Back to Resources

Injection Fall-off (IFO) testing


 

Injection Fall-off (IFO) testing Related Terms

Injection Fall-off (IFO) testing, DFIT, Frac Monitoring, Surface Pressure Transient Testing

Injection fall-off (IFO) testing typically refers to testing done in either Water disposal wells or injector wells for pressure maintenance or secondary/tertiary recovery methods.  

They are most often employed when either a new wells is drilled and completed for this purpose or more commonly a pre-existing production well is converted into a disposal/injection well.  The IFO is the mirror image of a Pressure Build-Up (PBU) on a producing well and analysis can derive the same types of fundamental wellbore/reservoir information on an injector well that you can with a producing well...skin, permeability and reservoir pressure.  The main interest in the IFO is to understand skin and its affect on your injector.  Because you are limited to 0.5 psi/ft. on injection surface pressures, an increasing skin will require ever higher injection pressures to maintain the same injection rates.  At some future point you will be limited by the surface injection pressure limitation, as set by the state, not mentioning the increased cost of fueling your injection pumps.  If the well in question is a Saltwater Disposal (SWD) well, which often have less stringent separation/filter requirements for the injected fluid, skin accretion can happen quickly.  Knowing your "original" wellbore condition before injection begins and then testing periodically thereafter or when you notice increasing injection pressures,  would be a good idea.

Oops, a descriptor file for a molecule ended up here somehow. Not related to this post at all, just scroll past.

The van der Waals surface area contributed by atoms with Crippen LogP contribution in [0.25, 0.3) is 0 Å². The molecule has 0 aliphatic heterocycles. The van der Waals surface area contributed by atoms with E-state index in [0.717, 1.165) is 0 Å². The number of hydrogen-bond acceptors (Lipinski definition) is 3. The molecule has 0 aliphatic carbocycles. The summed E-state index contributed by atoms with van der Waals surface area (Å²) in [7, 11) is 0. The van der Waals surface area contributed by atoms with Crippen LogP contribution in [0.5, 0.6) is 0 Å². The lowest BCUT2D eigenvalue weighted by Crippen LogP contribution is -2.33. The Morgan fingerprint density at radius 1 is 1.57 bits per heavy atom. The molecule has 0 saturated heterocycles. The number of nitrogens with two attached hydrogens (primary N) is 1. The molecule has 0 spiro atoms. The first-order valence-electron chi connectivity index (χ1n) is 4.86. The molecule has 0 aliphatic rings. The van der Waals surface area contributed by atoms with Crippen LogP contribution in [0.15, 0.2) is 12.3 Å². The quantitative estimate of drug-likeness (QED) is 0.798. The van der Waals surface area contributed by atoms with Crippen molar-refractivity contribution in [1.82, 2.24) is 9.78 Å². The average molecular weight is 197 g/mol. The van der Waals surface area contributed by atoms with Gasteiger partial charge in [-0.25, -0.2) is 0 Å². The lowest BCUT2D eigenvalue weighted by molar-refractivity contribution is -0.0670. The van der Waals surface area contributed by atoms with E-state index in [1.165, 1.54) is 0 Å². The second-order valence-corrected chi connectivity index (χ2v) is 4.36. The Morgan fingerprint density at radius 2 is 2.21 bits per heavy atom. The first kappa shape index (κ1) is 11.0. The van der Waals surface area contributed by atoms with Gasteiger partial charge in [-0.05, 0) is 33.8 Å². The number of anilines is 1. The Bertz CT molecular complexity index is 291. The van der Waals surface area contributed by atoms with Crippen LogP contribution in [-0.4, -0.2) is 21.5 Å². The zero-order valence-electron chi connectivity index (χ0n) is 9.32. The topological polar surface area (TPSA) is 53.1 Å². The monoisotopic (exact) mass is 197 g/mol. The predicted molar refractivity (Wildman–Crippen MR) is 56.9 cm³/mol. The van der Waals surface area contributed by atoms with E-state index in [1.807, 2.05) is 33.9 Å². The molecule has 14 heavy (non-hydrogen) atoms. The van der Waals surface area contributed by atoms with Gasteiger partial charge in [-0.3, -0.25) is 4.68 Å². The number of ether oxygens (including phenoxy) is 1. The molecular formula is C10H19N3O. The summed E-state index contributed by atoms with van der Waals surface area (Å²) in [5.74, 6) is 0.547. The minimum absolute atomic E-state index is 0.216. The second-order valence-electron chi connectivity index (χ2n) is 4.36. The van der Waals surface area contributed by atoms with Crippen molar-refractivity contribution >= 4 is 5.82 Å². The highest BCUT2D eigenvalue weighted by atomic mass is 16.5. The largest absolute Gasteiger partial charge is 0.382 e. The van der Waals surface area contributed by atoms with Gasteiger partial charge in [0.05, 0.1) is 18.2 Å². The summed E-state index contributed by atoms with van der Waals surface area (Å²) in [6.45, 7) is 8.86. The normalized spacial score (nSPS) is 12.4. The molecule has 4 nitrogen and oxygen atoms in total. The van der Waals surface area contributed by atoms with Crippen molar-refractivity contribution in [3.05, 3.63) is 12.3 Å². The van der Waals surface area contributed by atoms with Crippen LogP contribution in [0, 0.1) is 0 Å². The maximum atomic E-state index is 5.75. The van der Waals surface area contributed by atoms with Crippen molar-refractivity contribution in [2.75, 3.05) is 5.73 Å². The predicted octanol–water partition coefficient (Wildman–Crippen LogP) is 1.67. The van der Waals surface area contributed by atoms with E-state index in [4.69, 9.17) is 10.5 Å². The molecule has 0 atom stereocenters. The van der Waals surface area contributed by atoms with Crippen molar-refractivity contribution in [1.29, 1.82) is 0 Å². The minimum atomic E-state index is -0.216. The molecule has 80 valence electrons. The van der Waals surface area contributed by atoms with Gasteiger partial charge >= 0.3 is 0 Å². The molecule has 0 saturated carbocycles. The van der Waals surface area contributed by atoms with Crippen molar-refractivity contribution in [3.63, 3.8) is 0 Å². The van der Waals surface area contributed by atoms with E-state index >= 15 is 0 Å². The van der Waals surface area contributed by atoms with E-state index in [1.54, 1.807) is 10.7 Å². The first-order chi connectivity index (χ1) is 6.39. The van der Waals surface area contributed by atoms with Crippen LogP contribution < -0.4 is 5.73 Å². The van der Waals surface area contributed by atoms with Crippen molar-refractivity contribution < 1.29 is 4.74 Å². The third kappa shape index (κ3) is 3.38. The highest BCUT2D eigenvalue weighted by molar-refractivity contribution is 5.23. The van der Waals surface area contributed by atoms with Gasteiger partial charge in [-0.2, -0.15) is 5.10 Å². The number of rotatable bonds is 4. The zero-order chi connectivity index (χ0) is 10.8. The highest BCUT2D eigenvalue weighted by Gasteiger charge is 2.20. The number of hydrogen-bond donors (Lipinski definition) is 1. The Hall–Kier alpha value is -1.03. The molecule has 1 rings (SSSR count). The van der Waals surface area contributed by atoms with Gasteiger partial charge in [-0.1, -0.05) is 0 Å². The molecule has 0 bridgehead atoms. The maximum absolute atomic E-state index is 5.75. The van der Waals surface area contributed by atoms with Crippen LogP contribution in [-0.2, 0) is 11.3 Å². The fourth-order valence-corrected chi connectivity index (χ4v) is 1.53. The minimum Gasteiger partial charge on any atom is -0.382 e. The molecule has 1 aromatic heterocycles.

There is ever increasing scrutiny being placed upon these injector wells and especially so near population centers or even in rural areas if water is being pulled from wells for consumption and use.  Better to have performed tests and be able to demonstrate, via documentation, that your wells are operating normally and within state guidelines.

As mentioned previously on this website, if your disposal/injector well can hold a column of fluid without going on a vacuum, then performing the test via surface measurements to keep costs low and RISK FREE is the recommended way to go and yields virtually identical values as you would obtain by running wire and pressure gauges downhole.


Ask A Question